Return to production_UK

Source: Adobestock composite

Return to production

“Oh no, what’s happened now?” shrieks the inner voice of every producer when they hear the ping of a new message while prepping or shooting a film during the latest UK lockdown as Covid cases rise fast around the country.

While some producers are pushing back hoped-for early spring shoots to the summer and the autumn, for those pressing ahead stress levels, as well as budgets, are spiralling. Costs are going up as much as 25%, due to PPE, masks, zoning, bubbling, the need to quarantine international incomers (or, at worst, re-cast them), testing, testing, testing and the sheer extra time and emotional energy all of that takes.

And although there are calls for a temporary increase in the UK tax relief, this is not yet gaining any real traction. Producers are wary of asking too much of a government that has already created the £500m insurance backstop that is giving financiers the confidence to lend and allow them to shoot at all.

But in the words of one producer, UK crews are flexible and dextrous and the biggest challenges this time around can be the small things. Props for example: fresh flowers are hard to come by when all the florists are closed. And enforced last-minute location changes: a homeowner might be happy to still let in a crew but their neighbours decidedly less keen.

On the upside, the streets of most town centres are devoid of most human activity. Shooting in London’s Soho, for example, is a very easy environment to control right now.

Eric fellner

Eric Fellner

Source: Screen File

Working Title Films has been in production on films and TV projects as soon as it was allowed to last summer.

“Like all producers, we work with a lot of freelance and fixed term contract employees on our film and TV productions,” said Eric Fellner, co-chairman of Working Title Films.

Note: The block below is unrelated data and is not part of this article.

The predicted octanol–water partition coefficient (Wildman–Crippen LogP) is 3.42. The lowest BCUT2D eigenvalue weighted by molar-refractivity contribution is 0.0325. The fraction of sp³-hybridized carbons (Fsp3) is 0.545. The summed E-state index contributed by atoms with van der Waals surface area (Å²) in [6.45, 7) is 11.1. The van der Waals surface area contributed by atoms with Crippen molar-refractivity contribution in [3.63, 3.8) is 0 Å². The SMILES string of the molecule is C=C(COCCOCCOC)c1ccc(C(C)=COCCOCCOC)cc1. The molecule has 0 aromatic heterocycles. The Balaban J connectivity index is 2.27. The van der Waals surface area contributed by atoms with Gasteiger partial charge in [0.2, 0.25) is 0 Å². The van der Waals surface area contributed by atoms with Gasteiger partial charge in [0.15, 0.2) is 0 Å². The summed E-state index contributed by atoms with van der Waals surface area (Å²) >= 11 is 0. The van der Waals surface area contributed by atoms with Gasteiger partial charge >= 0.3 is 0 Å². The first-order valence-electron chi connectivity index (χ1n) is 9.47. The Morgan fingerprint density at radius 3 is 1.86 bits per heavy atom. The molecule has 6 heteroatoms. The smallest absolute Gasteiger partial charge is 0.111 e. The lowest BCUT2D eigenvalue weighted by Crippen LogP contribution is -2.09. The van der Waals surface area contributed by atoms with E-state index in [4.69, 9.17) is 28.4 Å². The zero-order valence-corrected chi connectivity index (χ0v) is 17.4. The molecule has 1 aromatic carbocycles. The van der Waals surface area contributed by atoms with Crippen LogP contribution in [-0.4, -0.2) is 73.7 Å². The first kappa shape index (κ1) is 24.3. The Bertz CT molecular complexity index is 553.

“Given the devastating impact the pandemic was likely to have, particularly on freelancers, we decided early on to try to continue to produce as much as we safely could and took the view the more people we could keep employed the better.”

Following a Sicily shoot for Joe Wright’s Cyrano last autumn, the company is working on four major features through this lockdown: Shekhar Kapur’s What’s Love Got To Do With It? is now shooting following a December start, while Matthew Warchus’ adaptation of the musical Matilda, Sally El Hosaini’s The Swimmers and Lena Denham’s Birdy are all in prep.

Big US shoots in the UK, including Warner Bros’ Batman and Disney’s The Little Mermaid, are also carrying on through the lockdown.

“We have not been officially notified of any productions that are not restarting after the Christmas break,” says Adrian Wootton, CEO of the British Film Commission. “Some pushed back from restarting on January 11 to January 18 but the industry is going the extra mile and with immense rigour to ensure film sets are safe.”

Last week the BFC tightened its safety guidance for film and high-end TV further still, focusing on “clinically extremely vulnerable individuals” and production staff who live with those individuals. The protocols underline support should be in place for mental health and wellbeing focusing on vulnerable people and a discussion should be made on the safest roles for them to have. Before confirming a location, producers should also check that the owners are not vulnerable or experiencing Covid-19 symptoms.